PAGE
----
You may color your beer and buy minty milkshakes in March…but in old cookbooks, green food is eternally à propos. Perhaps it’s because of the printing technology or aesthetics of the time, but lurid greens seep across already colorful photo spreads of bridge party buffets and speedy weeknight dinners.
It’s notable that the word “fresh” does not appear often in their pages, and certainly not in the titles. Even The Professional Chef, published by The Culinary Institute of America in 1969, treats green vegetables as an afterthought; the ones in the photos look like they originated from cans and frozen bricks. For the brightest greens, you’re better off looking at the ultra-emerald hues of the ink (all the better to depict food coloring in gelatin salads and buttercream).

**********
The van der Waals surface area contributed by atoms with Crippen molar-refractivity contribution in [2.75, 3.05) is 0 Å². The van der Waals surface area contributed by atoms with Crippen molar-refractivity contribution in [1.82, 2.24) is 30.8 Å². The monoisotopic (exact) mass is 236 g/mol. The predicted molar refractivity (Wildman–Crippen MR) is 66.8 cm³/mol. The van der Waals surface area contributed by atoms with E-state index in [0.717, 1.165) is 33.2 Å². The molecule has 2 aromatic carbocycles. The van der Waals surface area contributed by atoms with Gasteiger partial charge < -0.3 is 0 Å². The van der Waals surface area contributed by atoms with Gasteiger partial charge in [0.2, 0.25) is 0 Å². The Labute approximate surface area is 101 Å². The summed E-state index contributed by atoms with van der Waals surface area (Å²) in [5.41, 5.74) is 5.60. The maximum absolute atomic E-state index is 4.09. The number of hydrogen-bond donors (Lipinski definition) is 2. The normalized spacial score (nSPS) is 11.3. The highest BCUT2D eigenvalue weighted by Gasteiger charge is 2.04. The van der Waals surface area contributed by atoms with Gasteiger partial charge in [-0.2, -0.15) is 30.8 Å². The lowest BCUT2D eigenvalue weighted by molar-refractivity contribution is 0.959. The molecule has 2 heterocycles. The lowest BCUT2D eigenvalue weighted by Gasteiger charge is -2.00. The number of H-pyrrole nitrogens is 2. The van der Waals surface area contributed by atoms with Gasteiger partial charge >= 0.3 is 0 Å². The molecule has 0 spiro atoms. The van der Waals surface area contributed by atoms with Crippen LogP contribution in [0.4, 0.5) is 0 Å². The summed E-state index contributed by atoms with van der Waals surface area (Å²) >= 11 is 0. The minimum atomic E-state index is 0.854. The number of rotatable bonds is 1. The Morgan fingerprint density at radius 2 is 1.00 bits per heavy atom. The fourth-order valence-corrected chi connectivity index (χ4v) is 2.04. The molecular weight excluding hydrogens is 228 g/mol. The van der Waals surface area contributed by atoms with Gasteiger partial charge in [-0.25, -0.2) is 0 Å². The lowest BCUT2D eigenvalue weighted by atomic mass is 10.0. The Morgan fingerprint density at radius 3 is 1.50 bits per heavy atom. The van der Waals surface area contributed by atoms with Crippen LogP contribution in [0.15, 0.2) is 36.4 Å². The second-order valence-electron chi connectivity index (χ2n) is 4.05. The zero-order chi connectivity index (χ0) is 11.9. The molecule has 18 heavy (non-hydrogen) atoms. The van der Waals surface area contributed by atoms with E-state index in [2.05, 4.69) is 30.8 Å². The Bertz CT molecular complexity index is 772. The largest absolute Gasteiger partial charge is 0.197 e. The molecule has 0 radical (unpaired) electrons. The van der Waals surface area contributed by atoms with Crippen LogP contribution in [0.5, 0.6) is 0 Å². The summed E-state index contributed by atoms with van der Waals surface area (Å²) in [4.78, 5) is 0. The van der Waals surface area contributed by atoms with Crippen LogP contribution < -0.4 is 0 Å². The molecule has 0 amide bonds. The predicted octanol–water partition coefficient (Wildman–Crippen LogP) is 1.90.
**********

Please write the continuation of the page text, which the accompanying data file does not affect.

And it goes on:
Poking fun at these images is a cop-out, really. It’s just too easy. Nevertheless, it brings me nearly as much joy as twisting apart a Cool Mint Oreo. And I like to think that, in another dimension, the creators of these cookbooks look at our current global eating habits—the Vitamin Waters, the tubes of GoGurt—and break out into guffaws.
Sara Bir is Paste’s food editor. Her favorite green food is mint chocolate chip ice cream.